Monday, 17 September 2012
Govt: Big cats more likely to be big ferals
The existence of "big cats" in Victoria is "highly unlikely" a State Government report has found, the Herald Sun reports.
The Baillieu Government released the findings of a report into the possible evidence of a wild population of big cats in Victoria.
It found that sightings of animals thought to be pumas or similar large cats were more likely to be big feral cats.
Despite releasing the report, the Government could not say how much the study cost taxpayers or how many staff worked on the project.
Agriculture Minister Peter Walsh said the study, conducted in Melbourne offices on past evidence rather than in the field, said there was nothing to substantiate claims big cats existed in the state.
"No big cat has ever been detected in a formal wildlife survey, shot by a hunter or farmer or killed by a vehicle and no skeletal remains have ever been found,’’ she said.
"Nor have ‘big cats’ been identified in wildlife studies involving the analysis of thousands of mammalian faecal samples.’’
The study, a pre-election commitment from the Coalition, recommended further investigations to conclusively disprove the myth once and for all, however, Mr Walsh said the search was now ended.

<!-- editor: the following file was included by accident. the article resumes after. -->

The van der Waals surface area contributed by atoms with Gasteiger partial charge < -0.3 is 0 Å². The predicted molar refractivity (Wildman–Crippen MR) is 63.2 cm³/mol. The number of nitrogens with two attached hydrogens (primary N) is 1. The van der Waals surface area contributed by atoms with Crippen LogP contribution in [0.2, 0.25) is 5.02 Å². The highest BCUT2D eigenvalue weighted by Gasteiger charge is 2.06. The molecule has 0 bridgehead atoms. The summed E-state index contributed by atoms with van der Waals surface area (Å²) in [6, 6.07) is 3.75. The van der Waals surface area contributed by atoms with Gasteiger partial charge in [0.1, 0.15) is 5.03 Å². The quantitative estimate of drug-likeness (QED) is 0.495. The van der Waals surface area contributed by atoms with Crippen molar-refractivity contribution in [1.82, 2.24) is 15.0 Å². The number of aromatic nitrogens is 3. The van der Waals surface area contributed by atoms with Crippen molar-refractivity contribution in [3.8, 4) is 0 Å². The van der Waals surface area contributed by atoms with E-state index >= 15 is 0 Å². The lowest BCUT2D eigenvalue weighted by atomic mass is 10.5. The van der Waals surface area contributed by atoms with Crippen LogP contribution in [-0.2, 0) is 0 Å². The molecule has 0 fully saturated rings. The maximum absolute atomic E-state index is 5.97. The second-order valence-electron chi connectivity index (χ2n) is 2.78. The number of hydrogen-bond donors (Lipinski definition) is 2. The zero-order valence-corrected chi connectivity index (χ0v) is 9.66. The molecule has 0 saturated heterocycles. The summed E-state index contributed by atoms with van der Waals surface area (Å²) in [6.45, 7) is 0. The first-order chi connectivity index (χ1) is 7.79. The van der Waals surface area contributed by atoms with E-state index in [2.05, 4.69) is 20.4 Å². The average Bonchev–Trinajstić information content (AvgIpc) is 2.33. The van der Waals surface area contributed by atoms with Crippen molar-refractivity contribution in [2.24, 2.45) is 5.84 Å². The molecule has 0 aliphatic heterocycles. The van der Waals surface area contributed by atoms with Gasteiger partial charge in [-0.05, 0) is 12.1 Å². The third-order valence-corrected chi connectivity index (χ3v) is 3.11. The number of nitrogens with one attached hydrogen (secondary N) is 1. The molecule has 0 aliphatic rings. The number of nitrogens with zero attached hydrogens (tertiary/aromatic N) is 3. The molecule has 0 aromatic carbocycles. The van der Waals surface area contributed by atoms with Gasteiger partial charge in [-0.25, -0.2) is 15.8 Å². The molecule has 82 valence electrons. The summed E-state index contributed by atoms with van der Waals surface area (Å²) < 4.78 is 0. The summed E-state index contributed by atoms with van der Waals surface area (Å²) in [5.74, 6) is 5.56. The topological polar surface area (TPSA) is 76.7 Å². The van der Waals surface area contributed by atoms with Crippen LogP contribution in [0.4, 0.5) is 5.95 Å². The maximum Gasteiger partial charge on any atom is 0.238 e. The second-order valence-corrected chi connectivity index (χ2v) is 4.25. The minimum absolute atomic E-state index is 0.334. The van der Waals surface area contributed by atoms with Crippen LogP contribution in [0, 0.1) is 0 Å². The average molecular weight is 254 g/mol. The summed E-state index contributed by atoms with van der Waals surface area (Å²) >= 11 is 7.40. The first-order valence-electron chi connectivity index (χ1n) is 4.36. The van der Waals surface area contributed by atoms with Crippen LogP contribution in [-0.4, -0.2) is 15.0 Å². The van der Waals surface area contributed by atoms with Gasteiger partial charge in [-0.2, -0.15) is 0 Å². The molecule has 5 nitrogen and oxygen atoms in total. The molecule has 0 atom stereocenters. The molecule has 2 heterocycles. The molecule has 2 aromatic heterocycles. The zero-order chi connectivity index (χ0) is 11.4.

Further work focusing on "obtaining primary evidence to conclusively rule out the existence of big cats'' is not warranted, Mr Walsh said.
He said there had been thousands of reports of big cats in Victoria over the last century but until now there had never been a comprehensive and co-ordinated attempt by any Victorian Government agency to collate the information in order to make a fully informed assessment.
Big cat researcher Simon Townsend, who combed through the findings, said he was "disappointed" at the decision to axe the inquiry.
"I’m disappointed, but it isn’t a surprise. When the State Government said they wanted to 'get to the bottom' of the issue, I knew straight away it wouldn’t work out that way," he said.
He claimed the State Government had launched the investigation only to ensure it fulfilled its pre-election promise and had coughed up the "minimal" amount on the study.
"They could have done a much better job," he said.
"There was no work conducted in the field, it was all off-site reports. The whole thing was just about fulfilling that election promise – there was no real will to sort out such a serious issue."
Mr Townsend supplied more than 30 years of data to aid the inquiry, including records that indicated a positive DNA test was recorded in the late 90s, which suggested a leopard had roamed regional Victoria.
"Why not put up the money to check a positive result?" he said.
"Literally hundreds of people have seen things which have traumatised them. It’s caused stock loss and left people scared and threatened.
"I have seen one myself within close range. On top of that, in all my analysis of stock killing, there are clear cases where dog mauling just doesn’t add up.
"As far as I’m concerned, they do exist."